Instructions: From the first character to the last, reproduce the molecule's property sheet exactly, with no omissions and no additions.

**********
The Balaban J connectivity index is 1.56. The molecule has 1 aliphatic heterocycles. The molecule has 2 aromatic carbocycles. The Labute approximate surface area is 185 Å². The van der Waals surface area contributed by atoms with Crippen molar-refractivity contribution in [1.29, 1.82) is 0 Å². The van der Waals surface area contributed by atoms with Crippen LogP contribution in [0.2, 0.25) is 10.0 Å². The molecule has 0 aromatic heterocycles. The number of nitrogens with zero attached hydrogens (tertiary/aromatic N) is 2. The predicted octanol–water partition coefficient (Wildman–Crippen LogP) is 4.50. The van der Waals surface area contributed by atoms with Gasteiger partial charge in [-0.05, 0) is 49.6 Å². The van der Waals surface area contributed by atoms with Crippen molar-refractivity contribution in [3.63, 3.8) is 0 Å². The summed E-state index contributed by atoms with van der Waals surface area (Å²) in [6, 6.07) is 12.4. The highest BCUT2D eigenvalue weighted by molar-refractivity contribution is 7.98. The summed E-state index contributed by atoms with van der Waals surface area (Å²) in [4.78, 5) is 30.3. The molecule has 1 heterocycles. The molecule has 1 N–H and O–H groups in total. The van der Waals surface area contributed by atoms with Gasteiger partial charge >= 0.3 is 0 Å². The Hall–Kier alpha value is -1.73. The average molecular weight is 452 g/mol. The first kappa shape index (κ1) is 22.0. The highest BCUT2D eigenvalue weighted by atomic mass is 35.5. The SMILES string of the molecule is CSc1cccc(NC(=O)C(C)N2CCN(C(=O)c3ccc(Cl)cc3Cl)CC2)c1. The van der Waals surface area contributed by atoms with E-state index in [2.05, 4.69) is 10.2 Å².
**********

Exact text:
The Balaban J connectivity index is 1.56. The molecule has 1 aliphatic heterocycles. The molecule has 2 aromatic carbocycles. The Labute approximate surface area is 185 Å². The van der Waals surface area contributed by atoms with Crippen molar-refractivity contribution in [1.29, 1.82) is 0 Å². The van der Waals surface area contributed by atoms with Crippen LogP contribution in [0.2, 0.25) is 10.0 Å². The molecule has 0 aromatic heterocycles. The number of nitrogens with zero attached hydrogens (tertiary/aromatic N) is 2. The predicted octanol–water partition coefficient (Wildman–Crippen LogP) is 4.50. The van der Waals surface area contributed by atoms with Gasteiger partial charge in [-0.05, 0) is 49.6 Å². The van der Waals surface area contributed by atoms with Crippen molar-refractivity contribution in [3.63, 3.8) is 0 Å². The summed E-state index contributed by atoms with van der Waals surface area (Å²) in [6, 6.07) is 12.4. The highest BCUT2D eigenvalue weighted by molar-refractivity contribution is 7.98. The summed E-state index contributed by atoms with van der Waals surface area (Å²) in [4.78, 5) is 30.3. The molecule has 1 heterocycles. The molecule has 1 N–H and O–H groups in total. The van der Waals surface area contributed by atoms with Gasteiger partial charge >= 0.3 is 0 Å². The Hall–Kier alpha value is -1.73. The average molecular weight is 452 g/mol. The first kappa shape index (κ1) is 22.0. The highest BCUT2D eigenvalue weighted by atomic mass is 35.5. The SMILES string of the molecule is CSc1cccc(NC(=O)C(C)N2CCN(C(=O)c3ccc(Cl)cc3Cl)CC2)c1. The van der Waals surface area contributed by atoms with E-state index in [2.05, 4.69) is 10.2 Å².